Why expecting the unexpected helps you write sales copy

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Feb 032011
 

Every time I see a Learner Driver, I remember the words of my driving instructor.

"Mirror, signal, manoeuvre"

It was drummed into me, that I must always look in the mirror before I did anything. Just in case someone was trying to overtake me, or a motorcyclist was alongside or toads had fallen from the sky.

"Anticipate what other drivers might do." he told me.

How terrifying was that? There I was, trying my best to control a metal box on wheels, trying to keep it on the right side of the road and trying not to collide with stationery objects and yet I'm supposed to anticipate unexpected events like small children running into the road, drivers pulling out to overtake me, motorcyles appearing out of nowhere.

Anticipate stray balls.

Yet after years of driving that is exactly what we all do. We anticipate unexpected events. As we drive along and see children playing with a football on the side of the road, we subconsciously prepare for the ball rolling into the road and children running after it.

Look out for unexpected objections

When you write about the benefits of your product or service, your best efforts can be sabotaged by unexpected objections, ones you haven't anticipated. Ones you haven't even considered.

You may have spent hours working out a fantastic promotion or special offer. You've done all the leaflets or created the content for a web page. You've sent out the emails and though you get some interest, people aren't buying.

Why unexpected objections are preventing people from buying

There are a huge range of objections that people have. Many of them you generally anticipate, such as: Am I paying too much? Will it last? Will it work? Can I return it if it is faulty?

But you'd be amazed at some of the unexpected objections your customers have. They may be tiny even trivial concerns, but they can prevent people from buying.

An example of a totally baffling objection to buying meat in a Farmers' Market, came out of a customer survey done by the market organiser. Some customers said they didn't buy the meat

'…because of the chillers [mobile refrigerated units].'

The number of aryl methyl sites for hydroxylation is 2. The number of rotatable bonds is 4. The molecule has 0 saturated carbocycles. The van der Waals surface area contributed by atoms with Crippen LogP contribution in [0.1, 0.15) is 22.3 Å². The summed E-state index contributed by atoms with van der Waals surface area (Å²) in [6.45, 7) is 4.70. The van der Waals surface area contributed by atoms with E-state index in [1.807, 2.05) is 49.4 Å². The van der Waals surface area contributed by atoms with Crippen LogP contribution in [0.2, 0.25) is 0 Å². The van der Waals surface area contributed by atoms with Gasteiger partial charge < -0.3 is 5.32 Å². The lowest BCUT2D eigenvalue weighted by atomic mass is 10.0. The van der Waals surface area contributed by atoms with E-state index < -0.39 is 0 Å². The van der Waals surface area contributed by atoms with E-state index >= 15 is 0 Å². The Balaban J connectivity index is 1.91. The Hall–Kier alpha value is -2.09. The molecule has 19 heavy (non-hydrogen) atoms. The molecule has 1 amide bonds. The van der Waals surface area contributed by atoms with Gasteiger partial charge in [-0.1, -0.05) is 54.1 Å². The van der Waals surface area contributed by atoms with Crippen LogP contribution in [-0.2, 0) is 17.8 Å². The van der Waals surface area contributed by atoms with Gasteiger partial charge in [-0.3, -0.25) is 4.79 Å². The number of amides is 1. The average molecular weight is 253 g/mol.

We were amazed. For those who attend Farmers' markets selling chilled products, the chiller is seen as a necessary but expensive piece of equipment to enable you to keep your products at the right temperature. It is seen as a pre-requisite to selling meat in a market situation.

Now a comment like that needs further investigation. What exactly about the chillers was the problem? It could be:

  • the fact that they were mobile – they didn't trust the electricity supply
  • didn't like the look of them – were they unclean, old, damaged?
  • couldn't get at the products – they were behind glass
  • could get at the products – so thought it was unhygienic
  • felt too much like buying meat at the supermarket

How do you get to the bottom of unexpected objections?

That story of the Farmers' Market chillers illustrates why the only way to ferret out these objections is to ask. Ask your customers and if you don't understand the answer, keep asking, until you get to the bottom of what is bothering them.

Another simple objection that can have a devastating effect on trade is if customers think you're closed. There is a sign on the door of Carmarthen Provisions Market that says 'Come in, we are open". Clearly this is a response to feedback that customers walk on by, because they don't realise the market is open.

Not realising you're open can happen online too. If people go on your website and links are broken or information is out of date, or wrong, they can think you too are "closed".

When do you need to find out about unexpected objections?

Every time you develop a new product or promotion. Talk to your potential customers and find out about any small objection that might stand in the way of a sale. Mary Portas, Queen of Shops, regularly takes to the streets to question shoppers about a particular shop and why they do or don't shop there. She also tests out new ideas on unsuspecting passers by, to see what would make them go for it and what would prevent them.

Learn from an expert and do the same with your customers or potential customers.

Once you have this information you can use it when you write your sales copy. If you find out, for instance, that people don't like phoning you because you only have a mobile number, you could then ask more questions to find out what it is about this that puts them off.

You could tackle this in various ways, depending on how much it is hurting your business:
give the landline number but explain that it is on answerphone because you are out working
suggest people text your mobile with the word 'enquiry', then you will call them back
engage a telephone answering service that gives you an 0845 number and answers calls when you're unavailable.
Unexpected objections, like a stray ball, can throw your sales off track

Talk to your customers and find out where their concerns lie.